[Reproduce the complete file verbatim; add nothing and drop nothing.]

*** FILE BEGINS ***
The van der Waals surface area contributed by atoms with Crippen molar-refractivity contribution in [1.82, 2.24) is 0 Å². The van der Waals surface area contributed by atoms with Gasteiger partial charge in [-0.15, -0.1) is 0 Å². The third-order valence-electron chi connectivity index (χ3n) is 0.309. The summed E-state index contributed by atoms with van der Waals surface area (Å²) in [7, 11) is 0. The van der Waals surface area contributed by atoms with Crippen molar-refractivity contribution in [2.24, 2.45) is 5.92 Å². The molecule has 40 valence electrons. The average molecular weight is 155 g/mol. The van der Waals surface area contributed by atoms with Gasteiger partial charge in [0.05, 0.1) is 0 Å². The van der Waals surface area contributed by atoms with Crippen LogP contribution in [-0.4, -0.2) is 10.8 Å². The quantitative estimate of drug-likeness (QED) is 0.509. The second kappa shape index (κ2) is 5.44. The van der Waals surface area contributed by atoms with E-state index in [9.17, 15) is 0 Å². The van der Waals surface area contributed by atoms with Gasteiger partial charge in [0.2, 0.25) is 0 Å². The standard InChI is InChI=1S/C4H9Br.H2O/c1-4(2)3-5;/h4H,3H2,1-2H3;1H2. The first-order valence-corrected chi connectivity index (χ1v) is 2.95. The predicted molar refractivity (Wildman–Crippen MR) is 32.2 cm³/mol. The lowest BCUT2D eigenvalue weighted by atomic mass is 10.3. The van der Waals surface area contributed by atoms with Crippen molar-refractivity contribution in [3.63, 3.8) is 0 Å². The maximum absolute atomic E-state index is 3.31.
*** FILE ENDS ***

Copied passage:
The van der Waals surface area contributed by atoms with Crippen molar-refractivity contribution in [1.82, 2.24) is 0 Å². The van der Waals surface area contributed by atoms with Gasteiger partial charge in [-0.15, -0.1) is 0 Å². The third-order valence-electron chi connectivity index (χ3n) is 0.309. The summed E-state index contributed by atoms with van der Waals surface area (Å²) in [7, 11) is 0. The van der Waals surface area contributed by atoms with Crippen molar-refractivity contribution in [2.24, 2.45) is 5.92 Å². The molecule has 40 valence electrons. The average molecular weight is 155 g/mol. The van der Waals surface area contributed by atoms with Gasteiger partial charge in [0.05, 0.1) is 0 Å². The van der Waals surface area contributed by atoms with Crippen LogP contribution in [-0.4, -0.2) is 10.8 Å². The quantitative estimate of drug-likeness (QED) is 0.509. The second kappa shape index (κ2) is 5.44. The van der Waals surface area contributed by atoms with E-state index in [9.17, 15) is 0 Å². The van der Waals surface area contributed by atoms with Gasteiger partial charge in [0.2, 0.25) is 0 Å². The standard InChI is InChI=1S/C4H9Br.H2O/c1-4(2)3-5;/h4H,3H2,1-2H3;1H2. The first-order valence-corrected chi connectivity index (χ1v) is 2.95. The predicted molar refractivity (Wildman–Crippen MR) is 32.2 cm³/mol. The lowest BCUT2D eigenvalue weighted by atomic mass is 10.3. The van der Waals surface area contributed by atoms with Crippen molar-refractivity contribution in [3.63, 3.8) is 0 Å². The maximum absolute atomic E-state index is 3.31.